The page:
I have several friends that love the series, Dexter. So I HAD to get Jeff Lindsay  to sign a few copies of his books for me and my friends. He was nice. I asked if he ever came to ComicCon.  He said no and asked me why was Dexter even at ComicCon.  I laughed and said Dexter was part of ’pop culture’ and ComicCon was very ‘pop culture’. He said the audience won’t want him.  I told him he would be a rock star there and he should think about going next year.
The next autograph I wanted but I felt weird about getting. It was Meg Cabot. She wrote Princess Diaries along with a million other books for kids.  I’ve watched that movie more times than I care to admit. If you knew the truth I’d lose my membership in the ‘man club’.
Here I am, 6 foot 3 inches tall, standing in line with a thousand 10 year old girls; girls that were squealing, snickering, giggling, and doing everything else that 10 year old girls do.  They had enough nervous energy to power the State of Texas for a year.  They were hopping up and down. They were standing on one foot and spinning. They were practicing parts of some gymnastic or cheerleading routine they were learning. They were doing everything but standing still. All of which brought  more attention to red faced me, a giant among Lilliputians.
Meg was friendly and was all grins and even posed with the girls.  The parents were taking pictures and thanked Meg as the girls were too excited to doing anything but burn off this amazing amount of energy.
Then it’s my turn at the front of the line. I got a smile. Then she asked who the book was for as she wanted to personalize it.  I told her it’s just for me.  The smile faltered.  She signed the book pushed it back to me.  She quickly held her hand out to the next 10 year and started signing again.  Did she ask if I wanted to pose with her?  No. did she want to chit chat? No.  It was oblivious I didn’t belong there and Meg was just as uncomfortable as I was.  She was a trooper though and didn’t comment or ask any embarrassing questions to make the situation last any longer than necessary. She soldiered forth and got to the next girl in line as fast as possible. Although I was chagrined at the time, I do have the book signed so all is good in the end.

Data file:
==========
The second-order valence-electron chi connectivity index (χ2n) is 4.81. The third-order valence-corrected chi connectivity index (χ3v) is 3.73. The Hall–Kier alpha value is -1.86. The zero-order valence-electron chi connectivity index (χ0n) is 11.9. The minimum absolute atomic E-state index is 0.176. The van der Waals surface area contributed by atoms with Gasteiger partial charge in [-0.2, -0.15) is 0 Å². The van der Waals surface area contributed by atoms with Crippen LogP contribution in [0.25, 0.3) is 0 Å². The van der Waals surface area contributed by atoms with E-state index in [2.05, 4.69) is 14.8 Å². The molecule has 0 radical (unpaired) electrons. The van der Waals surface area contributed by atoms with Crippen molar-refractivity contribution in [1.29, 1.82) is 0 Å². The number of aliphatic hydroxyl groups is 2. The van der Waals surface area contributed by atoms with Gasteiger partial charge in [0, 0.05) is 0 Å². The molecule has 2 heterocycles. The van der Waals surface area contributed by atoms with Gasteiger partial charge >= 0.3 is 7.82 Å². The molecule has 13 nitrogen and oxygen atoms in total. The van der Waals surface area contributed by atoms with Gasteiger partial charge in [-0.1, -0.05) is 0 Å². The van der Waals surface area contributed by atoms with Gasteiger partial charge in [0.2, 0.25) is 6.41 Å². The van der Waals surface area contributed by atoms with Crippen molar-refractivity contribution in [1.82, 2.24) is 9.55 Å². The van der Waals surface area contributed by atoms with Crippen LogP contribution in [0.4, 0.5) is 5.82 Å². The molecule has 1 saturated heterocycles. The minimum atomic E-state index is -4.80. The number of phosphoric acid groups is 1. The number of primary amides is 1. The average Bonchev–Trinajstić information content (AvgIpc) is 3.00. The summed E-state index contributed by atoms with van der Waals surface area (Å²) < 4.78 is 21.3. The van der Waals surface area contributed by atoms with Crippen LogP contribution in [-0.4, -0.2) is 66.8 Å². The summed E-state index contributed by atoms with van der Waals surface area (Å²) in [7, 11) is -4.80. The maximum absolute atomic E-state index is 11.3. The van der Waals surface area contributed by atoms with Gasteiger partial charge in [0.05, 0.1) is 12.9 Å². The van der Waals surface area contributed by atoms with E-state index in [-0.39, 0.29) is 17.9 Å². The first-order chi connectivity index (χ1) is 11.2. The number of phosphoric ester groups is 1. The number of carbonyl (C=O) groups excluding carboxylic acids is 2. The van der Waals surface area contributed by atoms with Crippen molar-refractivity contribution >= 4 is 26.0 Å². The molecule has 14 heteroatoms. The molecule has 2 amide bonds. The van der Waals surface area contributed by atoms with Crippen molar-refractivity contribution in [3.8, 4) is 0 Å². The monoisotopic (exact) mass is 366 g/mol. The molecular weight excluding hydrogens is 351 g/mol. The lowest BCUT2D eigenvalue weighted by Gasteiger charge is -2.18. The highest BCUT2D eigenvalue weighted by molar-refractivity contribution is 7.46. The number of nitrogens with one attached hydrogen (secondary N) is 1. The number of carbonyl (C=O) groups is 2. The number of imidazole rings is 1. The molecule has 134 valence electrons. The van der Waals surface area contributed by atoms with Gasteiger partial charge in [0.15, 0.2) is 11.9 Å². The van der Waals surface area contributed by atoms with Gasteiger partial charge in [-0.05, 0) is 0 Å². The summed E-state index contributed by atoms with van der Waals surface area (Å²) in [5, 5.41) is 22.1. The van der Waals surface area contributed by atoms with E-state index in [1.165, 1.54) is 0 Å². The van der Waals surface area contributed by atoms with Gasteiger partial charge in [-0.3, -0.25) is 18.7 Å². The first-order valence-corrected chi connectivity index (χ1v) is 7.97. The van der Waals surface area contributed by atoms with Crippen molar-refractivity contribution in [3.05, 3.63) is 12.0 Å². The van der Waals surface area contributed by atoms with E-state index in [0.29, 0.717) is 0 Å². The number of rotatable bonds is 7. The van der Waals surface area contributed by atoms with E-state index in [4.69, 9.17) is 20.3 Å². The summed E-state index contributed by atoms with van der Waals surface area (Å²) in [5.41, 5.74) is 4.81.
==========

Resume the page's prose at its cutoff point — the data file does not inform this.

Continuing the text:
Times like these I need to rent a child. I could have hovered just out of ear shot and watched it all go down. Meg would ask the kid his/her name. The kid would say it’s going to be a gift and not sure for who yet. I’m sure Meg would have arched an eyebrow over that comment but she would have signed and returned the book.  The kid would then leave the line and I would quickly swoop in claiming my prize before the kid started doing cartwheels or the like that take an insane amount of energy that someone my age would never think of doing.  I’m sure I would pat the kid on the head and hand over a bag of Skittles as a reward. Something with lots of sugar to help the child replace the energy they have been using up all day. Then there would have been no embarrassing exchange as I got my autograph.
That night I got Alton Brown to sign his book. This was several miles away in a shopping center and semi-associated with the Book Festival.  It made a great ending to a long successful day of autograph hunting.
More about Alton in the next post.

1 comment:

  1. Wow, sounds like quite a productive (autograph-wise) and fun weekend. I thought of you on Sunday. Sherman Alexie was here at the library in Pueblo doing a signing of his semi-autobiography. I had bought a copy for my grandson thinking he might want to read it this year, but of course didn't have it with me when we just went to the library on one of our usual visits. I had seen the signs about him being there, but didn't connect the dates. He seemed very friendly with the crowd, laughing and posing for pictures. Maybe next time...


    PS - Have not seen the Princess Diaries, but I adore Ann Hathaway!